Dana Berliner serves as a senior attorney at the Institute for Justice located in Washington, D.C. She has researched eminent domain issues and was one of the lawyers who represented homeowners in the Supreme Court case of Kelo v. City of New London. According to the Institute for Justice, at least twenty-five states are pushing bills to restrict the use of eminent domain, including Alabama. Alabama lawmakers take note: Berliner offers suggestions on legislation that would curb the recent eminent domain ruling and narrow the definition of "public use" for land takings. Some legislative fixes being debated in the Special Session of the Alabama legislature allow eminent domain condemnation of private land for private industrial development. Protection of forestland owners whose land might be taken for a park is not even being considered.

Excerpts from Berliner's comments:

  •  Due to a "very broad and frightening" 1985 Alabama Supreme Court ruling, Alabama property owners have very little protections and should be worried. Thus:
    • Implement legislation that would limit eminent domain in certain situations
    • Pass a statute that lists what kinds of things it would be appropriate to use eminent domain for - i.e., actual public projects, public utilities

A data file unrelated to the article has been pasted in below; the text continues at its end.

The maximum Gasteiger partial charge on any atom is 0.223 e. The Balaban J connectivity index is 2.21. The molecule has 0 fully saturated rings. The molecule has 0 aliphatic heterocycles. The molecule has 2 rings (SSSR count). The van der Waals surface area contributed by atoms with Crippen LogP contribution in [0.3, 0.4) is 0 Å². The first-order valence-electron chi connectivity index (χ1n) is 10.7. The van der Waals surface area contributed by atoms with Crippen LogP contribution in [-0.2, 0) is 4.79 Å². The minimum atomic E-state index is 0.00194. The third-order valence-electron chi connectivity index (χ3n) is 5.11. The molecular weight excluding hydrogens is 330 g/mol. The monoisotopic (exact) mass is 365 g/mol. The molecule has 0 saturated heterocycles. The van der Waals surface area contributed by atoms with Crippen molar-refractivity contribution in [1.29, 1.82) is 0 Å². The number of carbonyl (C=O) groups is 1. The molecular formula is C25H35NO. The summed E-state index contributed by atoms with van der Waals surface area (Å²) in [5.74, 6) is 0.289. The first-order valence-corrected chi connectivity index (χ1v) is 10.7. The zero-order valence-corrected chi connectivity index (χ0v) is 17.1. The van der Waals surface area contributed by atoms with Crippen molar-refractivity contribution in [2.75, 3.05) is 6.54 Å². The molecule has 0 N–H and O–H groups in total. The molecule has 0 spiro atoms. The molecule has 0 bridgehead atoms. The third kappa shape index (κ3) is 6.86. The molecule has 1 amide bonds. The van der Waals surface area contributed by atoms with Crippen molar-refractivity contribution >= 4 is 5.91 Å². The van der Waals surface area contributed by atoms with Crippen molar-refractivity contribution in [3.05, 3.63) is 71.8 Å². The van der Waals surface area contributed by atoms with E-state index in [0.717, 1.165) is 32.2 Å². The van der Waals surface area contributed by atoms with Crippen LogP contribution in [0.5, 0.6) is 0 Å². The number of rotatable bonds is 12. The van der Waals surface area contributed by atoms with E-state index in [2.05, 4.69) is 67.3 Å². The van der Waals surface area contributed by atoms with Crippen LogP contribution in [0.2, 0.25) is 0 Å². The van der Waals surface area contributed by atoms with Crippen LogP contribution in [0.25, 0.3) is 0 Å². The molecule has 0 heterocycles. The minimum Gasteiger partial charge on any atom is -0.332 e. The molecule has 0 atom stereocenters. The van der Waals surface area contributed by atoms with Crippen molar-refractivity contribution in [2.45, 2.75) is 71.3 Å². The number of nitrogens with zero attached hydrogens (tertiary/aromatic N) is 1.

• Divide the statues so that it's possible to have financing for larger areas, but implement a stricter standard for actually taking somebody's property away.
  • Alabama’s Constitution can have statutes which offer protection by simply forbidding using eminent domain for private development.

Phone: (202) 955-1300
Email: dberliner@ij.org

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J. Peyton Knight

 (12:38)

ESA Reform On Hold. Now What?

Peyton Knight is the director of Legislative Affairs for the American Policy Center, a grassroots, activist think tank headquartered in Warrenton, Virginia. He will tell us what happened recently with House Resources Committee Chairman Richard W. Pombo's efforts to reform the Endangered Species Act. In addition, he suggests some things that could be done now and gives his thoughts on what should be in the law (as well as what shouldn't be in the law).